FEATURE — Now comes the season of eager and anxious planning for the holidays when many of us can’t help but search for new ways and things to really wow our children, our loved ones and even ourselves. But what if our efforts are actually producing the opposite effect – diminishing appreciation, leading to boredom? It all boils down to too much of a good thing.
It is indisputably a season of excess, overindulgence and overscheduling, but many of us have to admit there is a general trend toward excess in our lives no matter the time of year.
What messages we are sending to our children? When is enough, enough for them … and for us?
Before we get to four simple rules that can make all the difference, let’s run through a three-point checklist:
- Are we spending a disproportionate amount of family income on any one category? Examples might be clothing, entertainment, child enrichment, such as lessons or sports.
- Are we spending a disproportionate amount of time and energy in any one or two activities? Examples might be sports, screen time, cellphones, social media. (Author William Doherty, in his book “The Intentional Family” warns that many families are overscheduled outside the family and underscheduled inside the family.)
- As a parent, are we keeping our children from learning age-appropriate developmental tasks by doing things for them or taking care of things for them that they should be learning to do themselves? Some examples of things they can do: pick up their own toys; do their own laundry; pay for some things with their own money; learn to cook.
Overindulgence can be harmful.
A few signs of overindulgence: trouble learning to delay gratification; trouble giving up being the center of attention; trouble being competent in everyday life skills, including self-care and relationship skills; trouble taking personal responsibility; feeling like it’s always someone else’s fault; and trouble knowing what is normal.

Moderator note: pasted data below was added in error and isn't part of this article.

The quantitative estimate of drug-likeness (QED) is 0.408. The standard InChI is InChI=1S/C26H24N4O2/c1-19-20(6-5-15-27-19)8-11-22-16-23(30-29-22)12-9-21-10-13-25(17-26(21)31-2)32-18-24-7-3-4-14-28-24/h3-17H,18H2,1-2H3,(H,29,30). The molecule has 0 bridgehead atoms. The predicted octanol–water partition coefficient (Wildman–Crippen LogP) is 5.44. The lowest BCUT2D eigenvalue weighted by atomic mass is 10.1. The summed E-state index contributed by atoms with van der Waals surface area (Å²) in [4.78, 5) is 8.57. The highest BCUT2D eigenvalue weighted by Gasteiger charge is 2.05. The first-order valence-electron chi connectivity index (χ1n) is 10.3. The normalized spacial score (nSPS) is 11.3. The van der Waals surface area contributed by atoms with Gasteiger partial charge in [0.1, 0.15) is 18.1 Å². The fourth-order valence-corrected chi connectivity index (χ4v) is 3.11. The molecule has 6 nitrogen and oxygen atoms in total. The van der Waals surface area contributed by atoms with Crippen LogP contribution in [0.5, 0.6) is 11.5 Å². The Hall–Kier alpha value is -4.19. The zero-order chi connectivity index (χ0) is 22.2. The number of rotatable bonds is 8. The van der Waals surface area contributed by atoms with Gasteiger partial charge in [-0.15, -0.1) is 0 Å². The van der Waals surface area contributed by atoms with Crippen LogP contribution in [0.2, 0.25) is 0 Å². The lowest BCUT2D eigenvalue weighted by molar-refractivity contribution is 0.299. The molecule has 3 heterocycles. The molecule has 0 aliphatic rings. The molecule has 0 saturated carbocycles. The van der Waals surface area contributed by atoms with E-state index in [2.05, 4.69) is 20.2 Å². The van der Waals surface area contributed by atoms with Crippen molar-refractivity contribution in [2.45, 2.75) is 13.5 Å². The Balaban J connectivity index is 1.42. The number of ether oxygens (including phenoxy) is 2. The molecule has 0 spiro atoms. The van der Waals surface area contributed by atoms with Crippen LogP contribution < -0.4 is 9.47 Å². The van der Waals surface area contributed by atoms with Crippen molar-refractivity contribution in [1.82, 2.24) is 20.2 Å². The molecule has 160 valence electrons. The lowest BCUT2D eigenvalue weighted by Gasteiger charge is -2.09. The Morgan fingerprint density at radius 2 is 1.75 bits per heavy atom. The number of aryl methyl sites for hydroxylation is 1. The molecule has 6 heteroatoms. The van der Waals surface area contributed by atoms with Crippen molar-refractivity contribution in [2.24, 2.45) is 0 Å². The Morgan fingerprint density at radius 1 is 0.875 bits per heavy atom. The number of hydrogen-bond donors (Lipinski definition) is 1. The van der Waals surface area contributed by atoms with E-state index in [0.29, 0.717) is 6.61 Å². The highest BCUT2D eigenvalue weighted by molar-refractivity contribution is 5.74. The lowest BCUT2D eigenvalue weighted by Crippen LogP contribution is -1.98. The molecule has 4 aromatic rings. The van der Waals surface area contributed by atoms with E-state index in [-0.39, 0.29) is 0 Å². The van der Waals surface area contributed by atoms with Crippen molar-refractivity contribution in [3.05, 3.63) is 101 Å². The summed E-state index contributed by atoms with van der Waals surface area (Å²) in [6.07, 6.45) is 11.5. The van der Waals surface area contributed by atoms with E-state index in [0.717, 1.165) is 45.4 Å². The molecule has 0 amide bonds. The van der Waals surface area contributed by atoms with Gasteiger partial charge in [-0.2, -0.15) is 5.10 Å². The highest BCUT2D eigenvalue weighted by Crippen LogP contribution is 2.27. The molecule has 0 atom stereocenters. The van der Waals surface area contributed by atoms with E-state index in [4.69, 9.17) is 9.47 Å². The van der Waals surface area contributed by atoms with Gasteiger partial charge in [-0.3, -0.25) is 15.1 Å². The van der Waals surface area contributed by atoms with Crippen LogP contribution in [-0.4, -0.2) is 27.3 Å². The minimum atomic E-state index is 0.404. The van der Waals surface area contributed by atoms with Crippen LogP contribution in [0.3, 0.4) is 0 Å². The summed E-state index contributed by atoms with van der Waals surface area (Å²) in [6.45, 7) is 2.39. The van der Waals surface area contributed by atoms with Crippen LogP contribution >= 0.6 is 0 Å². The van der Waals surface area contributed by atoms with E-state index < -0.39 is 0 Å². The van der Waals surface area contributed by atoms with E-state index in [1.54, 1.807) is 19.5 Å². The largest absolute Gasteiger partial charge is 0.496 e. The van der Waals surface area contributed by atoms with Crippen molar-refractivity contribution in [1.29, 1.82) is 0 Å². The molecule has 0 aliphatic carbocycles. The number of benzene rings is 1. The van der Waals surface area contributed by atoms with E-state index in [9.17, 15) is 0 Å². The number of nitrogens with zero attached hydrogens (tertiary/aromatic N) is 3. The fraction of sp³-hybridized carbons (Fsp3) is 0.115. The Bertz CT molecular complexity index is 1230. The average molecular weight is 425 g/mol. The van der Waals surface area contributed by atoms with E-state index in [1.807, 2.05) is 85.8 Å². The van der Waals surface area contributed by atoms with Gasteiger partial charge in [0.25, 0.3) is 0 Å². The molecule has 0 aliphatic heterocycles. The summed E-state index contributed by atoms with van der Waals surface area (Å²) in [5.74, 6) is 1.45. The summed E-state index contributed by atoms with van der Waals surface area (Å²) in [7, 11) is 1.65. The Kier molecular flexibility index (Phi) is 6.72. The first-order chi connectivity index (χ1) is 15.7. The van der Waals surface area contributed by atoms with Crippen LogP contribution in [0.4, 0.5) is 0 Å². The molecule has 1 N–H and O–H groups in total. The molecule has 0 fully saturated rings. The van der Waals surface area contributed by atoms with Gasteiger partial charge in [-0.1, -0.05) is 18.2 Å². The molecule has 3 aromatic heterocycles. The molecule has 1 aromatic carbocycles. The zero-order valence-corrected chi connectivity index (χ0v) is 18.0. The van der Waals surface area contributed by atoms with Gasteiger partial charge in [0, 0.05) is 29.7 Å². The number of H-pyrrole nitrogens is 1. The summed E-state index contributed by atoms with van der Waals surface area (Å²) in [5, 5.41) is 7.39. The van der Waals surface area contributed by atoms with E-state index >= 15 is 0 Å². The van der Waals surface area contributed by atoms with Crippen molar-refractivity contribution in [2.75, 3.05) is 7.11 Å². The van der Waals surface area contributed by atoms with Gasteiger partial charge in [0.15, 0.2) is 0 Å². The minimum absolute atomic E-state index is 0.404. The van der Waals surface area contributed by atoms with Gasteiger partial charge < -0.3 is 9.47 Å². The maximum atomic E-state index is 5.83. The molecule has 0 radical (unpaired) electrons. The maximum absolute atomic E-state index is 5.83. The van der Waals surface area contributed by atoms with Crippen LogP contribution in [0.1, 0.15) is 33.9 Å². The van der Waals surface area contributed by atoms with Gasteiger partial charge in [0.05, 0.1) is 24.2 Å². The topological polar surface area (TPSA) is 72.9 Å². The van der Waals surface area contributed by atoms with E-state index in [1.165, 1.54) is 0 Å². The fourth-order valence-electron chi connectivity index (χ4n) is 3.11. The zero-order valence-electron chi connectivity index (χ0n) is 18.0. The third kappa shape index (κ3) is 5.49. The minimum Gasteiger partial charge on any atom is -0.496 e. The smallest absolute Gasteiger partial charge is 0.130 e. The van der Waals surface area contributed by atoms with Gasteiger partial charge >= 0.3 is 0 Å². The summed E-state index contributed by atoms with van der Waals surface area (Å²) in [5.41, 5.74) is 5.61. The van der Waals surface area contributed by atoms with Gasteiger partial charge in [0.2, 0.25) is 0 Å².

When kids are overindulged, they come to regard overload as normal and anything less as boring.
In contrast, parents employing what is now termed “creative deprivation” are coming to understand that kids can have too much of a good thing, so they place limitations on it.
An anecdote from an article in “The Tightwad Gazette” outlines this concept nicely: On a recent trip to the mall, children ordered junior ice cream cones and consumed them in complete silence, savoring every bite. Many parents, seeing their children appreciate junior cones, would start buying them cones on every trip to the mall. Then, seeing their kids’ enthusiasm waning, the same parents would assume they must “wow” them with banana splits. When those no longer produced the desired effect, they would move up to the jumbo deluxe sundaes, and on and on until the kids become impossible to please.
When there is diminished appreciation, it is a sign that children have had too much of something.
So, instead of moving up to the banana splits, we need to instead decrease the frequency of the junior cone. We have habituated a certain level of expectation without appreciation.
Another example of this is how frequently we go out to eat – it doesn’t take long before it is no longer a treat but the norm.
Here are four rules of creative deprivation to consider as we move forward in the holiday season:
- Limit things our kids don’t need; but do not limit the things they do need, such as good nutrition and parental attention.
- Provide our kids creative alternatives to substitute for passive entertainment and “no-brainer” play.
- Limit screen time, including cellphones, TV/video time and gaming. This will decrease the stimulation overload in their lives.
- Set boundaries, and provide rules and limits in all aspects of our children’s lives.
Maybe it is time for all of us to take a step back and evaluate our own lives. Do we find ourselves needing increasingly more expensive gadgets, clothing, vacations, foods or other stimulating events to keep us happy? Maybe it’s time to hit the pause button.
Creative deprivation may be just the ticket.
Not only can creative deprivation save us money, but the simplification will also reduce our stress levels and increase our quality of life.
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